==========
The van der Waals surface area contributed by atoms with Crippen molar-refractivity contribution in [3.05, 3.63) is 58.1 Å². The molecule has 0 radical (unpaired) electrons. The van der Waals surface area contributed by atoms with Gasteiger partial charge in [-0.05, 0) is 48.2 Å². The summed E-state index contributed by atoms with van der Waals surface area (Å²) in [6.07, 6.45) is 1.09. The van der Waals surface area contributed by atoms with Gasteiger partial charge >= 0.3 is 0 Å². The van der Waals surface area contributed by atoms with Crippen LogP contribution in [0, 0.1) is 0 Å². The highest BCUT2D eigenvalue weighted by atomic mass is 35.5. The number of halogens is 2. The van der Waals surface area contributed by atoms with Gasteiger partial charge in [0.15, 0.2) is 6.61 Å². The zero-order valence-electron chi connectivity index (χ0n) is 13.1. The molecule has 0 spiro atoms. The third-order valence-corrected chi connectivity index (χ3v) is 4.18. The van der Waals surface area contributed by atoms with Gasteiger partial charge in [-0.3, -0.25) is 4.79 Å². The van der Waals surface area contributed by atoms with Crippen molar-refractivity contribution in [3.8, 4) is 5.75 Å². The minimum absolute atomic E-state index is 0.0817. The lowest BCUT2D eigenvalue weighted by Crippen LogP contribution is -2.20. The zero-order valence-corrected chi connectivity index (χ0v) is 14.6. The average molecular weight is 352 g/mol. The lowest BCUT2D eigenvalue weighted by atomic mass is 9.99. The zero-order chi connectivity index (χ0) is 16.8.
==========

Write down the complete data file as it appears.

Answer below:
The van der Waals surface area contributed by atoms with Crippen molar-refractivity contribution in [3.05, 3.63) is 58.1 Å². The molecule has 0 radical (unpaired) electrons. The van der Waals surface area contributed by atoms with Gasteiger partial charge in [-0.05, 0) is 48.2 Å². The summed E-state index contributed by atoms with van der Waals surface area (Å²) in [6.07, 6.45) is 1.09. The van der Waals surface area contributed by atoms with Gasteiger partial charge >= 0.3 is 0 Å². The van der Waals surface area contributed by atoms with Crippen LogP contribution in [0, 0.1) is 0 Å². The highest BCUT2D eigenvalue weighted by atomic mass is 35.5. The number of halogens is 2. The van der Waals surface area contributed by atoms with Gasteiger partial charge in [0.15, 0.2) is 6.61 Å². The zero-order valence-electron chi connectivity index (χ0n) is 13.1. The molecule has 0 spiro atoms. The third-order valence-corrected chi connectivity index (χ3v) is 4.18. The van der Waals surface area contributed by atoms with Gasteiger partial charge in [-0.3, -0.25) is 4.79 Å². The van der Waals surface area contributed by atoms with Crippen molar-refractivity contribution in [3.8, 4) is 5.75 Å². The minimum absolute atomic E-state index is 0.0817. The lowest BCUT2D eigenvalue weighted by Crippen LogP contribution is -2.20. The zero-order valence-corrected chi connectivity index (χ0v) is 14.6. The average molecular weight is 352 g/mol. The lowest BCUT2D eigenvalue weighted by atomic mass is 9.99. The zero-order chi connectivity index (χ0) is 16.8.